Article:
docker --tls ps -a

This command can be used to retrieve the ID for a specific container that you may wish to work with again. For example, using the above command in our test environment, the container ID for the Busybox container we just created is listed as "775abb48abd9": PS

Docker gives each container an automatically generated name. This can often be used in place of the ID and is easier to remember. In a short while, we will be using this information to manage an existing container, but first we will look at how we might modify a container.

Modifying a Container

Now it is time to do something a little more involved. To demonstrate how a container can be modified incrementally, we will start by creating a container that uses Ubuntu. Then, in a bash shell running on this container, we will create a simple hello.txt file. Finally, we will cause the container to restart and list its available files. A small example, yet it helps to show how packages and files may be managed on a Docker container, as well as how those containers may be started and stopped as needed.

Let’s begin by creating a new container using the base Ubuntu container. We will connect to this container so that we can manually run commands in a bash shell:

docker -tls run -t -i ubuntu bash

The '-t' indicates that we want to allocate a psuedo terminal, and '-i' tells Docker to keep STDIN open. Together these two switches allow us to interact with the container. After running this command, we will be in a Bash terminal on the container, rather than return to the Docker client: Starting Bash In Ubuntu On Docker

On this container, touch a file with the following command:

touch hello.txt

And confirm that the file is present using:

 ls –l

Which should produce an output similar to this:

From the above, you can see that we have created a hello.txt file. Now, we will use the command “exit” to exit the container and return to the client machine. The container will shut down at this point, since the bash command is now completed. If we execute "ls -l" again, the client directory contents rather than the container directory contents: ls

In order to continue working with this same container, we will need to reference it by its ID (or name). As before, this can be accessed using the "ps" command:

docker --tls ps -a

The output of this command will include all the running and stopped containers on our host:

ps2

The ID for the container we just created is "08d2b92353c3" and its name is “jolly_mclean”.

We have the option to continue to make similar changes to an image, such as installing packages using apt-get and adding application code. Those changes can also be applied to our local copy of the image. This allows for a kind of version control system for the images. Once you have produced a version of the image that you believe is worth sharing, you can push those changes to a shared repository.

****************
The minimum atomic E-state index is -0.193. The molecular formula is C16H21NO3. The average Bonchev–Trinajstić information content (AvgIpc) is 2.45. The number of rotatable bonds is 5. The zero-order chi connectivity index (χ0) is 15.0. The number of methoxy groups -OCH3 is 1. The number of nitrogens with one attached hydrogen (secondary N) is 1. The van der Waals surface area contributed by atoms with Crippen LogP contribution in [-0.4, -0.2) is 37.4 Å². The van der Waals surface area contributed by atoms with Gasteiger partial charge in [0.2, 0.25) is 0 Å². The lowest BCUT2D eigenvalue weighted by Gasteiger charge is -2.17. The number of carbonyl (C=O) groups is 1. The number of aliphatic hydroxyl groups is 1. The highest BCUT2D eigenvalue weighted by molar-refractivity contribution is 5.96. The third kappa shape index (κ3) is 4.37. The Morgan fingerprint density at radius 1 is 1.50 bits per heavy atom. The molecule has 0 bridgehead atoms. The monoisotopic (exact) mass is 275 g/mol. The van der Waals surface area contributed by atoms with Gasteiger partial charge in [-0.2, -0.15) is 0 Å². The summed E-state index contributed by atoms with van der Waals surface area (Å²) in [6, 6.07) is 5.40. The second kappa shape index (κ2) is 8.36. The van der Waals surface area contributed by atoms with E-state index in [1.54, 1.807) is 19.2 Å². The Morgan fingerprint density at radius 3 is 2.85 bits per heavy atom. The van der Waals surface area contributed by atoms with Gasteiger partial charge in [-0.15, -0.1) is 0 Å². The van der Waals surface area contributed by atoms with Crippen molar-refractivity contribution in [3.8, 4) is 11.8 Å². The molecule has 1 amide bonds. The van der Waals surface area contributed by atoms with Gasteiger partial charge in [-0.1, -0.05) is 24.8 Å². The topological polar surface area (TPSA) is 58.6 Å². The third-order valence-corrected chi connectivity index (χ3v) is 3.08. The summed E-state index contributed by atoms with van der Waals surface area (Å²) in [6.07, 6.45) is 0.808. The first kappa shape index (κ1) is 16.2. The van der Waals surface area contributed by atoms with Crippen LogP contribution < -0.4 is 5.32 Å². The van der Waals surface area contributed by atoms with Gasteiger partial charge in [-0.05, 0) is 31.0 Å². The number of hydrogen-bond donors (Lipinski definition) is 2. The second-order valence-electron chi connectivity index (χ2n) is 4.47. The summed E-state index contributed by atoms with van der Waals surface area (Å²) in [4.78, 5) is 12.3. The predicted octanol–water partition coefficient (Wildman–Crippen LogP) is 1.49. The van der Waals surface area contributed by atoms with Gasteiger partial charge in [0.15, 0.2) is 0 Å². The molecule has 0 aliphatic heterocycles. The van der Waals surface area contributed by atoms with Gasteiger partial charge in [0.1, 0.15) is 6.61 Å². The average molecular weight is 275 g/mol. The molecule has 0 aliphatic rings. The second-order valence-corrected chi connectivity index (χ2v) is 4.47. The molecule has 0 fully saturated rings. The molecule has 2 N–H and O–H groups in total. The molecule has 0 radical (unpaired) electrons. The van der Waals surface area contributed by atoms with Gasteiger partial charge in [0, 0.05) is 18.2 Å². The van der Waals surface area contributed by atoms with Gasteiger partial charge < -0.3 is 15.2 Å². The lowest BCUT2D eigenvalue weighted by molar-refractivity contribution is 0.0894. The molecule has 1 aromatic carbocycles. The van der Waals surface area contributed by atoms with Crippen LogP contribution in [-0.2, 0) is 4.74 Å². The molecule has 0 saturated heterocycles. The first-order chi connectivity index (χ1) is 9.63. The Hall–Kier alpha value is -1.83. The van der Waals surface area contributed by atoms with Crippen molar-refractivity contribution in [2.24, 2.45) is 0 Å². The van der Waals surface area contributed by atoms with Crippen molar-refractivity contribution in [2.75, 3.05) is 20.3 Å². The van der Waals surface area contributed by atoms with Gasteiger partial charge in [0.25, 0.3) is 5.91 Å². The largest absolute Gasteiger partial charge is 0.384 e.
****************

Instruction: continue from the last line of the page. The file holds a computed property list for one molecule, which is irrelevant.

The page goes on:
For this example, we will limit the scope to restarting and reconnecting to the container.

Using the name obtained above, we first start the container using the “docker start” command:

docker --tls start jolly_mclean

One thing that will be evident to those of you experienced running virtual machines is that the Docker container starts up significantly faster than a virtual machine. This is because the container is running inside of an already running virtual machine. Therefore, there is no need to start the operating system.

With the container up and running, we then attach to it using the “docker attach” command:

docker --tls attach jolly_mclean

Our container has been configured to run the command “bash” and operate interactively, so we can also issue additional commands. For example, to verify whether the hello.txt file is still there, type “ls hello.txt”:

Start Container

To detach again, simply “exit” the bash shell, which will shut down the container as before.

It is possible to create images using a Dockerfile, to provide a set of instructions that Docker will run on the container. This makes it possible to automate the configuration of container images. There are many other options available too, since Docker works well with tools such as Puppet, Chef and Powershell..

Conclusion: Running Docker on Microsoft Azure

We created this example to demonstrate the basics of Docker on Microsoft Azure.

Using the Azure cross-platform command line tools we created a Docker host as a virtual machine on Microsoft Azure. The CLI tools also configured the Docker client to securely access and manage the containers on that host. Using the standard Docker tools we can now manage containers on this, and other Azure VMs. We are now able to leverage the full power of Docker containerization on Microsoft Azure.

If you are interested in using Docker on Azure we recommend that you now consult the Docker user guide for additional detail.